Is it true that binary files like executables are composed of symbols and debug symbol is one kind of them?
How to understand the symbol?
A very high level explanation follows:
Firstly symbols are not in C++ world alone. They exist in binaries of several high level languages like C, C++ etc when built with some specified settings. Let's take the definition
'int i = 2;'
In the binary, 'i' is just a memory location (e.g. 0x10203040) which is being initialized with 2. There is no memory location called 'i'. The name 'i' is assigned to that memory location by virtue of debug symbols that are loaded with binaries (when built with certain flags), which maintain a map of 'memory location' to the 'source level names'.
As an example, the PE file format has provision for Debug Directory which stores information about debug symbols. These are very useful while debugging because in absence of such debug symbols, debugging just in terms of binray 0s and 1s would be a really very very challening task. So when you debug such a binary (which has the above definition of 'i') which has been built with debug flags, the debugger knows that the memory location '0x10203040' corresponds to 'i' by virtue of the Debug Directory in the PE file.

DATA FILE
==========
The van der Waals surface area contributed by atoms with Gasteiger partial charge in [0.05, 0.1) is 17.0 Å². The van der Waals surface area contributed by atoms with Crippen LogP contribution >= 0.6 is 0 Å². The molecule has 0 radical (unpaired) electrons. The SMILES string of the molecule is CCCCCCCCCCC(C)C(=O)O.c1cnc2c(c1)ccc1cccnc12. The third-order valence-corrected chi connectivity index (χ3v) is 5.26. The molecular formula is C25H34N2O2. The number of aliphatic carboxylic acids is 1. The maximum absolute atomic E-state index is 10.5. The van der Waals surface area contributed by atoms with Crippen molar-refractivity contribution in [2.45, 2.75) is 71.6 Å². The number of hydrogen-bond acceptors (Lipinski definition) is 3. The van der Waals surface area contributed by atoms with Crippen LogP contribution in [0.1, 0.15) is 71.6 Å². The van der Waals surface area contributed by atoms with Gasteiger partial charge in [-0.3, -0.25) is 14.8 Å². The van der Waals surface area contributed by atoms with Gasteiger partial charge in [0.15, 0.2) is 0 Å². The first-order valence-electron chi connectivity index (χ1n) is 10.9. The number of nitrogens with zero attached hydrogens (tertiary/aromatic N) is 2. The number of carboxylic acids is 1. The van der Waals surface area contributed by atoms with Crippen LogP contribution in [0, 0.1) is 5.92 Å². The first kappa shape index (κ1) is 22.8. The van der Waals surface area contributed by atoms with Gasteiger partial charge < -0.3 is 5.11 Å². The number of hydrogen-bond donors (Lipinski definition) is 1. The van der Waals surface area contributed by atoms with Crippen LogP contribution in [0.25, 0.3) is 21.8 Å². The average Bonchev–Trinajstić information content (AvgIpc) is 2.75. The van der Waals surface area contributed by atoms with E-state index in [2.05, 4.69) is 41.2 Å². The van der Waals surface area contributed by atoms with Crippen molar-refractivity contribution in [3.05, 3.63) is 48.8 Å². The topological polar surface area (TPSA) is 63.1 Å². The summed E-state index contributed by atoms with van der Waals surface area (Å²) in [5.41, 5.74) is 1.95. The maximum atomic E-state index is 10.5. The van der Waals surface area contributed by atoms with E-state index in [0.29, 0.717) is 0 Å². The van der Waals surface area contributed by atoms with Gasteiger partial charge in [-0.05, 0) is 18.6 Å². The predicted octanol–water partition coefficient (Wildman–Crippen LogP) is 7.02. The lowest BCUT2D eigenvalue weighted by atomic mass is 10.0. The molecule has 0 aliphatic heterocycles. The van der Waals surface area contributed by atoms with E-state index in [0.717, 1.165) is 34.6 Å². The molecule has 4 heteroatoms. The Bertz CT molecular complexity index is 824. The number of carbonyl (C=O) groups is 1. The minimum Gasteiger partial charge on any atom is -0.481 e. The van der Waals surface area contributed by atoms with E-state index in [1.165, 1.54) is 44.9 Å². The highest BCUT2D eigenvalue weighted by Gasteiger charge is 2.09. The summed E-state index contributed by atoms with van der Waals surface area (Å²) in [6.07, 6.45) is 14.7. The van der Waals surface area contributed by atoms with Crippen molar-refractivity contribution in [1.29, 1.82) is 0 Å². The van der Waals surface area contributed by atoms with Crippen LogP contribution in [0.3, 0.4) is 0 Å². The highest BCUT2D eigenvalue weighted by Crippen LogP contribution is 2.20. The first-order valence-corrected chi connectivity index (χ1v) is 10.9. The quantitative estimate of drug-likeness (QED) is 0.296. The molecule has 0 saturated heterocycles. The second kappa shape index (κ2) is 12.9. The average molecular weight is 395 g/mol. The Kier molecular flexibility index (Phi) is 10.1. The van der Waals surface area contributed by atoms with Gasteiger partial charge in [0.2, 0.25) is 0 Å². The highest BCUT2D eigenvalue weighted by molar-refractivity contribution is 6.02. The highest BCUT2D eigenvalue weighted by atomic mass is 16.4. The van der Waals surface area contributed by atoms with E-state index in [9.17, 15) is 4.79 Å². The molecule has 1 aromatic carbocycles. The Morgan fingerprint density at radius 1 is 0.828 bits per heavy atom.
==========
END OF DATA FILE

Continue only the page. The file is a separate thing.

Erm, no. Executable files contain machine code. And initialization values for global variables. On Windows, the debugging information is normally stored in a separate file, a .pdb. A piece of debug data from that file about a function or a variable in your program is called a symbol.
The dbghelp API is described here.